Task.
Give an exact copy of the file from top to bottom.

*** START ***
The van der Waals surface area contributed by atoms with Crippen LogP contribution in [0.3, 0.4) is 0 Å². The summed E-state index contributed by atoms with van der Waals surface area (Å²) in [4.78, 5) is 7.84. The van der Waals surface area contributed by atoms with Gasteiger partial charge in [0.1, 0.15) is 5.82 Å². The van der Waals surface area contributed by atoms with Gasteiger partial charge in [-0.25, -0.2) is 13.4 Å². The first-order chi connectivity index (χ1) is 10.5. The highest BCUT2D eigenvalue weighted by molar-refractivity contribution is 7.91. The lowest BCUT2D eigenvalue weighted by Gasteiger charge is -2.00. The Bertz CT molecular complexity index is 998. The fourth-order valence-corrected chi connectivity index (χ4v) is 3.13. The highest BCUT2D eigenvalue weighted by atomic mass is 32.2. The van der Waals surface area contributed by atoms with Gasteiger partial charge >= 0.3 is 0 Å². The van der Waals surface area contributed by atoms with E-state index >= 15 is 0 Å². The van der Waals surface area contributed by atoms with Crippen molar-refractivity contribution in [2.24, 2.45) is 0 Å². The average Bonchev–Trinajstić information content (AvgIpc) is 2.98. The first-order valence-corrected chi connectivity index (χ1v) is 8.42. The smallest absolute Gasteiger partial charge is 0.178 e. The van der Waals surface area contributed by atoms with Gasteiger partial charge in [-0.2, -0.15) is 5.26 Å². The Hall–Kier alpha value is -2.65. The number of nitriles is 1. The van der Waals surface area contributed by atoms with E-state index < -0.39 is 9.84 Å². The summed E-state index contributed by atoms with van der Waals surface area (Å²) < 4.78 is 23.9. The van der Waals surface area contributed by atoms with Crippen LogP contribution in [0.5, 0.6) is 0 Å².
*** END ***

The van der Waals surface area contributed by atoms with Crippen LogP contribution in [0.3, 0.4) is 0 Å². The summed E-state index contributed by atoms with van der Waals surface area (Å²) in [4.78, 5) is 7.84. The van der Waals surface area contributed by atoms with Gasteiger partial charge in [0.1, 0.15) is 5.82 Å². The van der Waals surface area contributed by atoms with Gasteiger partial charge in [-0.25, -0.2) is 13.4 Å². The first-order chi connectivity index (χ1) is 10.5. The highest BCUT2D eigenvalue weighted by molar-refractivity contribution is 7.91. The lowest BCUT2D eigenvalue weighted by Gasteiger charge is -2.00. The Bertz CT molecular complexity index is 998. The fourth-order valence-corrected chi connectivity index (χ4v) is 3.13. The highest BCUT2D eigenvalue weighted by atomic mass is 32.2. The van der Waals surface area contributed by atoms with Gasteiger partial charge >= 0.3 is 0 Å². The van der Waals surface area contributed by atoms with E-state index >= 15 is 0 Å². The van der Waals surface area contributed by atoms with Crippen molar-refractivity contribution in [2.24, 2.45) is 0 Å². The average Bonchev–Trinajstić information content (AvgIpc) is 2.98. The first-order valence-corrected chi connectivity index (χ1v) is 8.42. The smallest absolute Gasteiger partial charge is 0.178 e. The van der Waals surface area contributed by atoms with Gasteiger partial charge in [-0.2, -0.15) is 5.26 Å². The Hall–Kier alpha value is -2.65. The number of nitriles is 1. The van der Waals surface area contributed by atoms with E-state index < -0.39 is 9.84 Å². The summed E-state index contributed by atoms with van der Waals surface area (Å²) < 4.78 is 23.9. The van der Waals surface area contributed by atoms with Crippen LogP contribution in [0.5, 0.6) is 0 Å².